Called to Duty: First on the sceneWritten by Michael Nicely Tom Bartley | | Duty@toledofreepress.com
Responding to a fire with lights and sirens is not as glamorous as often portrayed. Inside the cab, everybody but the driver is scrambling to get their fire gear on and be ready to roll upon arrival. This includes bunker gear, hood, radio, self contained breathing apparatus (SCBA), mask, gloves, helmet, flashlight and ax or similar tool.
Dispatchers constantly update responding crews on the radio with information from callers. When it is a reported “occupied” structure, even the most seasoned vet’s pulse starts to quicken, causing an even more hectic donning of gear. Results include incorporating the rig headphone wire with SCBA straps and having to redo it or even trying to reach the glove that dropped to the floor between the console and the seat. It can be frustrating and is rarely graceful.
As the first arriving engine, you hop out of the backseat and the officer sizes up the scene as the driver readies the pump. If it’s a vacant, boarded-up two-story house, with heavy smoke pouring out of a back second-story window and an occupied house next door just 3 feet away with fire lapping at its roofline. You attack. Along with your 30 to 40 pounds of fire gear and tool of choice, you pull and carry on your shoulder the 225-foot length of 1 ¾-inch fire line up to the door.
As you approach, you take a mental snapshot of the building. Once inside, that helps you orient yourself to possible floor plans, victims and fire locations and possible escape routes. At night, you look for civilians in upstairs bedrooms. In daytime, you aim for kitchens or living areas.
You set the nozzle down to force entry. Sledgehammers, axes and specialized fire tools like halligan bars typically make short work of boarded doors. You have to be quick here. The nozzle is a hotly contested commodity in the fire service. Being first into a fire with the hose is an experience; you don’t just leave it laying on the ground.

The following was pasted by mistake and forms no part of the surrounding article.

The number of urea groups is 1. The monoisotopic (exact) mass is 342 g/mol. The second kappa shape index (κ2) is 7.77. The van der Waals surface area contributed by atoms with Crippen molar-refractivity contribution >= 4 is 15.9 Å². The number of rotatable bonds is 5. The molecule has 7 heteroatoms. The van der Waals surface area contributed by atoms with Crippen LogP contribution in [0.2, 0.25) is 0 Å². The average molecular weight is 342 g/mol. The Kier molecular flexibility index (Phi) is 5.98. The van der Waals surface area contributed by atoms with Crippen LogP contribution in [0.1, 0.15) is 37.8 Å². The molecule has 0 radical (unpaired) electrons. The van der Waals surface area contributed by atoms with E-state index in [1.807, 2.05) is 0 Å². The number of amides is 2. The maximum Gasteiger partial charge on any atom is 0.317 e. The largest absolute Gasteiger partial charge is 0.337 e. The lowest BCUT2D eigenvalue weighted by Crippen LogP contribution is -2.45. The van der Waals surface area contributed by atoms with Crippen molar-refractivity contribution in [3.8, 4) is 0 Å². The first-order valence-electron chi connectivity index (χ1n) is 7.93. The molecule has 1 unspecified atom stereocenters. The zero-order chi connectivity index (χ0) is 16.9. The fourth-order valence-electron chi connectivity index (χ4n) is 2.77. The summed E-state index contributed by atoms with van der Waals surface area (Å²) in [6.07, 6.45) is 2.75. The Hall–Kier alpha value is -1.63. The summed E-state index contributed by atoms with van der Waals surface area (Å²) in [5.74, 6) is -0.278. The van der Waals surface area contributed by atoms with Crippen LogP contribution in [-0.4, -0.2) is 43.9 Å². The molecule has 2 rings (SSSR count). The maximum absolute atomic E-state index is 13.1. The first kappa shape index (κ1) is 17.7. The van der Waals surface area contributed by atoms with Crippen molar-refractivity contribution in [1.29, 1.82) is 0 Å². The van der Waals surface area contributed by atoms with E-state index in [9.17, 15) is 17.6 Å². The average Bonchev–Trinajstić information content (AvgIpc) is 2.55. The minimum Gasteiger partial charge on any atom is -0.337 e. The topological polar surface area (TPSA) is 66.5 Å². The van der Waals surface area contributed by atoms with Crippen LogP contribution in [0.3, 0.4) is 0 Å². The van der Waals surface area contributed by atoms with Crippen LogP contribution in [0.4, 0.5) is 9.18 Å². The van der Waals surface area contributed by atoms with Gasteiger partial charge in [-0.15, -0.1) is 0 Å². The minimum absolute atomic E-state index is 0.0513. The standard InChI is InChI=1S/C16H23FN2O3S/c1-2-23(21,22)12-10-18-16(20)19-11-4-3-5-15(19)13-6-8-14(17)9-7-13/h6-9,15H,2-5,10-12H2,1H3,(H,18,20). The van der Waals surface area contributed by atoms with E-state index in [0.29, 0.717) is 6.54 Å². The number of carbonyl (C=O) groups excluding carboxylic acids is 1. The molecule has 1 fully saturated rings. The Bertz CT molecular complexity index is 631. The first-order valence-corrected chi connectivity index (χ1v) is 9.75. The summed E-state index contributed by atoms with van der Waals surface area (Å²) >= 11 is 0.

You’re in, yet you still have to find the fire. You know it’s upstairs. Smoke has settled throughout first floor. Imagine burning tires in a confined space; most modern furnishings are plastic/petroleum products and the smoke is dense black. While hauling the line, you have to feel your way around, crawling on hands and knees, up over and around furniture, for the stairs. Flashlights are minimally effective. After about 2 to 3 feet the light is reflected back at you by the smoke particles.
Up you go. The farther you go, the hotter it gets. The outer rims of your ears burn. The air in your mask gets warm, fogging the face piece. Under the gear, it’s thick and humid as you sweat. The disembodied voice on your radio states a crew is being sent into the occupied exposure house to prevent the fire from spreading, and the truck crew is heading to the roof to put a hole in it for ventilation.
The smoke is thicker here. It’s not like on TV where visibility is wonderful and nobody needs to wear a face piece. It’s an abyssal sea black. Everybody has masks and SCBA on or they would be suffocated in the burning carbon monoxide and plastics atmosphere. All communication is muffled through the masks. You have to recognize people by their helmet, size and/or walk.
Judicious use of water is necessary. You’ll know quickly if you’re on top of the matter. If you can’t darken the fire in the first 45 seconds, you are probably in over your head. The engine only has 500 gallons of water which only gives you three to five minutes depending on nozzle setting. If headway is not being made you have to have faith that command directs an arriving engine crew to secure a hydrant.
The “low air” bell on your SCBA rings. In this case, frugal use of water was able to darken the body of the fire. The truck has gotten access to the roof and put a hole in it. This allows the smoke and heat to escape much like through a chimney.
The next arriving crew heads in to mop up and overhaul. Overhaul is where we start tearing apart the house to put out hotspots and find the last vestige of fire, ensuring it has been contained. Why we continue what may appear to be needless destruction has a purpose — a story for another day.
Michael Nicely has been a firefighter for 18 years. He is a paramedic and certified in confined-space rescue. Tom Bartley has been a firefighter for 10 years. He is an EMT, registered nurse, rescue diver and is certified in confined space rescue.
Tags: Call to Duty